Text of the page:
Mongol archers could fire faster and more accurately than their enemies. They used arrowheads to pierce armor, to whistle or to light matches for signaling purposes. They had an uncanny ability to fire arrows while riding from horseback. This required great skill not only with the bow but also with the horse. The Mongols resorted to man-to-man fighting only after they had disorganized the ranks of the enemy.
In the beginning, they were unable to capture walled cities. After years of trying and failing, they finally figured out how to lay a siege. Genghis Khan conscripted the best Chinese engineers to create the siege trains, battering rams and catapults. Later on, they added Arab and Persian engineers to their armies, benefiting further from their unique skills. Their engineering corps was at least as efficient as those of Alexander or Caesar.
They also were adept at using spies and propaganda to defeat their enemies. Spies were used to sow dissension in the ranks of the enemy. Scouts were used to study the enemy’s movements.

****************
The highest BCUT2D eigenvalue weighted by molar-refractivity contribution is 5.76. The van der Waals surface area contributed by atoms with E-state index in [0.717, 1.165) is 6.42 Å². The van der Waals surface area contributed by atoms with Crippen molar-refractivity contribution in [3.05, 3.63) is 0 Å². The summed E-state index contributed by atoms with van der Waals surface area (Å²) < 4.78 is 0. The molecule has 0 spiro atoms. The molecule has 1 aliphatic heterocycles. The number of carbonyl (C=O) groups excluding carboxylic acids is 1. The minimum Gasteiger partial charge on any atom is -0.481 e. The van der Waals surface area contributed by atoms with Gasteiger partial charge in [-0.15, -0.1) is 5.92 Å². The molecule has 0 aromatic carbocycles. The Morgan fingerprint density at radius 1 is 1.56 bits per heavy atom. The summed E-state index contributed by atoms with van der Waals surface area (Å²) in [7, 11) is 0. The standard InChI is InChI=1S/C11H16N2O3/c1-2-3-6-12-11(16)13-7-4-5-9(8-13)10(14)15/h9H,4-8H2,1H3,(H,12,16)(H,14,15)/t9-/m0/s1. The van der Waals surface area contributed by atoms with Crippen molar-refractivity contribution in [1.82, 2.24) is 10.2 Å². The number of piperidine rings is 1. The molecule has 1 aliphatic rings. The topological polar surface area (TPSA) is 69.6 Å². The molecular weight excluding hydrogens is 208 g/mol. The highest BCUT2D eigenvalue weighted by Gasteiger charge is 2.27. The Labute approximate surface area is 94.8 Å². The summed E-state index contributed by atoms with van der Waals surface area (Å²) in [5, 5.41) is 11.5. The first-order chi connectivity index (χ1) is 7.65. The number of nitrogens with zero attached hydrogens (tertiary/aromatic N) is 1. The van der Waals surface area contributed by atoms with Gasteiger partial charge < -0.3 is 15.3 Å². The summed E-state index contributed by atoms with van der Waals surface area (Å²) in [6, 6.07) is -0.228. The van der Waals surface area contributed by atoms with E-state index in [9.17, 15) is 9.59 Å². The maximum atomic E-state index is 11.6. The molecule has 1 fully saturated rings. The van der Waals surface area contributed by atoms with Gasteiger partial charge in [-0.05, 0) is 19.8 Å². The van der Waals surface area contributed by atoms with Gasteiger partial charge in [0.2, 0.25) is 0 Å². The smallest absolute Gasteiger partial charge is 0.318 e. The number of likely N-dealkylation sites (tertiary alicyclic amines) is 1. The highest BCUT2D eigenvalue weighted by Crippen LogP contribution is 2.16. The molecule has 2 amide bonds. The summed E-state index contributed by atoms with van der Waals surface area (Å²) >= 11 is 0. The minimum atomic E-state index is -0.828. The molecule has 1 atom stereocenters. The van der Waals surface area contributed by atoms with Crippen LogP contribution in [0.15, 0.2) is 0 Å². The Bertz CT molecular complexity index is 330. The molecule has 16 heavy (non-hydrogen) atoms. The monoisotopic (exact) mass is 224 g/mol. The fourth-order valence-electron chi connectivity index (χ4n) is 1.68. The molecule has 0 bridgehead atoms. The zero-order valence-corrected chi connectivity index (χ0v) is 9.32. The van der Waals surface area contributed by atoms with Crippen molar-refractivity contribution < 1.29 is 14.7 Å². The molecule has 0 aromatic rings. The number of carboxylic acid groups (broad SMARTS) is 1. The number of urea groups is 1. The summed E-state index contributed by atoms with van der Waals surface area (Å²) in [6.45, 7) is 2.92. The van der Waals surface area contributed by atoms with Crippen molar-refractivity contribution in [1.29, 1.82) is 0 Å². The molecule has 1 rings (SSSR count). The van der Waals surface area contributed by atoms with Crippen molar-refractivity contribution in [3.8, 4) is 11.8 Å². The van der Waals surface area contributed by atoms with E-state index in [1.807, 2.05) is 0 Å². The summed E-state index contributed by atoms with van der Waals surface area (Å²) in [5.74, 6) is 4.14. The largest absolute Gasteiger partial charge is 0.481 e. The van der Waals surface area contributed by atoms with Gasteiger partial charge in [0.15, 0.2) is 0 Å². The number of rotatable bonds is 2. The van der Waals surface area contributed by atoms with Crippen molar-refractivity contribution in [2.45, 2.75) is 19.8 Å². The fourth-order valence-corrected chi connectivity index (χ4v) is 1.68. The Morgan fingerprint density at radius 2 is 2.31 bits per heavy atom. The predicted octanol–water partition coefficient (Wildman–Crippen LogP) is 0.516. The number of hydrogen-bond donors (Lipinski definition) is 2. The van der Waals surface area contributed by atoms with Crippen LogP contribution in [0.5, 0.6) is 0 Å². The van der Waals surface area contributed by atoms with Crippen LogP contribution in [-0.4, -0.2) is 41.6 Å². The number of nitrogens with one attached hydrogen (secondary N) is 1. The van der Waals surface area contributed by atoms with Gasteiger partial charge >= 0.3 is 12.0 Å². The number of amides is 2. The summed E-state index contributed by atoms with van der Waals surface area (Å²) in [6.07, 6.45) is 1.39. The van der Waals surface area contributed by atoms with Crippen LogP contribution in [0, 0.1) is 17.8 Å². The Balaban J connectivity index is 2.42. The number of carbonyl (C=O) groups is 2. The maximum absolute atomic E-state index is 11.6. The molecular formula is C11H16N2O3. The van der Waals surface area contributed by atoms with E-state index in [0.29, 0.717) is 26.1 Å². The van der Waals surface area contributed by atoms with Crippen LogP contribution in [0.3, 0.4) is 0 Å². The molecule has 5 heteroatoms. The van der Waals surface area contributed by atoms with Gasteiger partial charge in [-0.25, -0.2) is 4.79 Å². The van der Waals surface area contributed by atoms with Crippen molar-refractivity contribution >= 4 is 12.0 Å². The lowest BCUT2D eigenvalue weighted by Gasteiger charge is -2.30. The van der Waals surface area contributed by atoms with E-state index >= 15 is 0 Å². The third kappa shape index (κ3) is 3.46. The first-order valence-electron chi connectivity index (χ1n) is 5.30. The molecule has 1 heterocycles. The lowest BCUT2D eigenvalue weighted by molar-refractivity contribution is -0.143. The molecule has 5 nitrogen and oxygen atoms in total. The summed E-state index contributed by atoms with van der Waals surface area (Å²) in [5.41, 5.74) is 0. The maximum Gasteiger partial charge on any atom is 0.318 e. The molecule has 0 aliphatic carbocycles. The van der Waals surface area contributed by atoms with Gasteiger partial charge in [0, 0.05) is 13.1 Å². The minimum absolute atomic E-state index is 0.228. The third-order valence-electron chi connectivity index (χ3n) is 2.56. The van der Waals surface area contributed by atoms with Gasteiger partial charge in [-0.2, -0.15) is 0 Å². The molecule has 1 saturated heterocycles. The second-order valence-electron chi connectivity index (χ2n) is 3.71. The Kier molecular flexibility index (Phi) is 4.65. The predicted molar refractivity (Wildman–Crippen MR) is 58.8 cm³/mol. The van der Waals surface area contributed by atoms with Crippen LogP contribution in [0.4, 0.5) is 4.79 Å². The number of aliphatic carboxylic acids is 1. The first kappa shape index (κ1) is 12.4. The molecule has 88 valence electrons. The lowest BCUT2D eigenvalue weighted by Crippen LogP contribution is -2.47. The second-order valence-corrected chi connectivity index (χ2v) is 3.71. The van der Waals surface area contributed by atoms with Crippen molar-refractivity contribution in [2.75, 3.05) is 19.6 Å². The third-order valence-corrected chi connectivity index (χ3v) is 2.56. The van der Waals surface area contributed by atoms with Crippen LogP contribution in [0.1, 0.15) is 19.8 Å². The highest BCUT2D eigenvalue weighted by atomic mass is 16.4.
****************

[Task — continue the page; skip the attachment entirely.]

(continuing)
The authors of the book, Great Commanders, note: “Genghis Khan has to be considered one of the greatest commanders in human history. He built an army, a government, a nation, gave the Mongol nation a written language, a legal system and raised a relatively insignificant steppe tribe into a major world power. To do just one of those things would have made Genghis Khan a noteworthy individual in human history. To do all of them speaks volumes about his brilliance and charisma.”
Liddell Hart, the most cited writer of the 20th century on military strategy, wrote, the Mongols taught a “paralyzing lesson in strategy” to all the countries that opposed them. Hart added: “In scale and in quality, in surprise and in mobility, in their strategic and tactical indirect approach, their campaigns rival or surpass any in history.” He went on to say that the conquests of “Genghis Khan, based on lightning speed, deception and accuracy, set a high bar for commanders that followed,” and were imitated by Napoleon Bonaparte at the fortress of Mantua and by General Heinz Guderian in the Blitzkrieg that he used to conquer Western Europe.
The student of military history would be hard pressed to find higher praise for any general in history.